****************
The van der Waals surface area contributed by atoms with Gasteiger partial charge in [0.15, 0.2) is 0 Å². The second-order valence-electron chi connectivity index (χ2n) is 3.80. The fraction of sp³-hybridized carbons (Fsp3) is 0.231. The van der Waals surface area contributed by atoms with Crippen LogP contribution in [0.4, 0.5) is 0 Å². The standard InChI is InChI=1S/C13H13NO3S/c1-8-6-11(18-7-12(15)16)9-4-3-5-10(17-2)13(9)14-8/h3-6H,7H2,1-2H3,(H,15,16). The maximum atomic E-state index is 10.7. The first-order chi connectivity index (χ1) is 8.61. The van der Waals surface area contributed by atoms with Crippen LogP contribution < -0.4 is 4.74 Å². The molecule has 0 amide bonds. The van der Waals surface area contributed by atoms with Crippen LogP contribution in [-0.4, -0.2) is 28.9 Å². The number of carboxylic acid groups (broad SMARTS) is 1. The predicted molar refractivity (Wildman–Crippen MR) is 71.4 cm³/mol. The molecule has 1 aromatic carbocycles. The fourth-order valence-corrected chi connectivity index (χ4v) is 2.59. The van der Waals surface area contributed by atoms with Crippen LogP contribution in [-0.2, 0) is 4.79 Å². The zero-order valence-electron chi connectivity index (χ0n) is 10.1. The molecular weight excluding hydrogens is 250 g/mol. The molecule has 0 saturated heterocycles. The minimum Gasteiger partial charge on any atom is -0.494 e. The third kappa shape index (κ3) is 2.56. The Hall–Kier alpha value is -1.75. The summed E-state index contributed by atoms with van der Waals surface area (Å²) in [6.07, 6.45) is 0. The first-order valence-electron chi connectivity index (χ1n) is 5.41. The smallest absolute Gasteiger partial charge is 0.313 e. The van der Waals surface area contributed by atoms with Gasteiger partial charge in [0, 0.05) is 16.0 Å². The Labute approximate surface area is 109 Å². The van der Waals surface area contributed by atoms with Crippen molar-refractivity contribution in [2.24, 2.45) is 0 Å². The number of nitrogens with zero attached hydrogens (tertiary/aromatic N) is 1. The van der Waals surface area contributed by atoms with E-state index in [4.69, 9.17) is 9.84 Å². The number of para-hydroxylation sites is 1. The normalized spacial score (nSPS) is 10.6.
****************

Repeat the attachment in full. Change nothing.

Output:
The van der Waals surface area contributed by atoms with Gasteiger partial charge in [0.15, 0.2) is 0 Å². The second-order valence-electron chi connectivity index (χ2n) is 3.80. The fraction of sp³-hybridized carbons (Fsp3) is 0.231. The van der Waals surface area contributed by atoms with Crippen LogP contribution in [0.4, 0.5) is 0 Å². The standard InChI is InChI=1S/C13H13NO3S/c1-8-6-11(18-7-12(15)16)9-4-3-5-10(17-2)13(9)14-8/h3-6H,7H2,1-2H3,(H,15,16). The maximum atomic E-state index is 10.7. The first-order chi connectivity index (χ1) is 8.61. The van der Waals surface area contributed by atoms with Crippen LogP contribution < -0.4 is 4.74 Å². The molecule has 0 amide bonds. The van der Waals surface area contributed by atoms with Crippen LogP contribution in [-0.4, -0.2) is 28.9 Å². The number of carboxylic acid groups (broad SMARTS) is 1. The predicted molar refractivity (Wildman–Crippen MR) is 71.4 cm³/mol. The molecule has 1 aromatic carbocycles. The fourth-order valence-corrected chi connectivity index (χ4v) is 2.59. The van der Waals surface area contributed by atoms with Crippen LogP contribution in [-0.2, 0) is 4.79 Å². The zero-order valence-electron chi connectivity index (χ0n) is 10.1. The molecular weight excluding hydrogens is 250 g/mol. The molecule has 0 saturated heterocycles. The minimum Gasteiger partial charge on any atom is -0.494 e. The third kappa shape index (κ3) is 2.56. The Hall–Kier alpha value is -1.75. The summed E-state index contributed by atoms with van der Waals surface area (Å²) in [6.07, 6.45) is 0. The first-order valence-electron chi connectivity index (χ1n) is 5.41. The smallest absolute Gasteiger partial charge is 0.313 e. The van der Waals surface area contributed by atoms with Gasteiger partial charge in [0, 0.05) is 16.0 Å². The Labute approximate surface area is 109 Å². The van der Waals surface area contributed by atoms with Crippen molar-refractivity contribution in [2.24, 2.45) is 0 Å². The number of nitrogens with zero attached hydrogens (tertiary/aromatic N) is 1. The van der Waals surface area contributed by atoms with E-state index in [4.69, 9.17) is 9.84 Å². The number of para-hydroxylation sites is 1. The normalized spacial score (nSPS) is 10.6.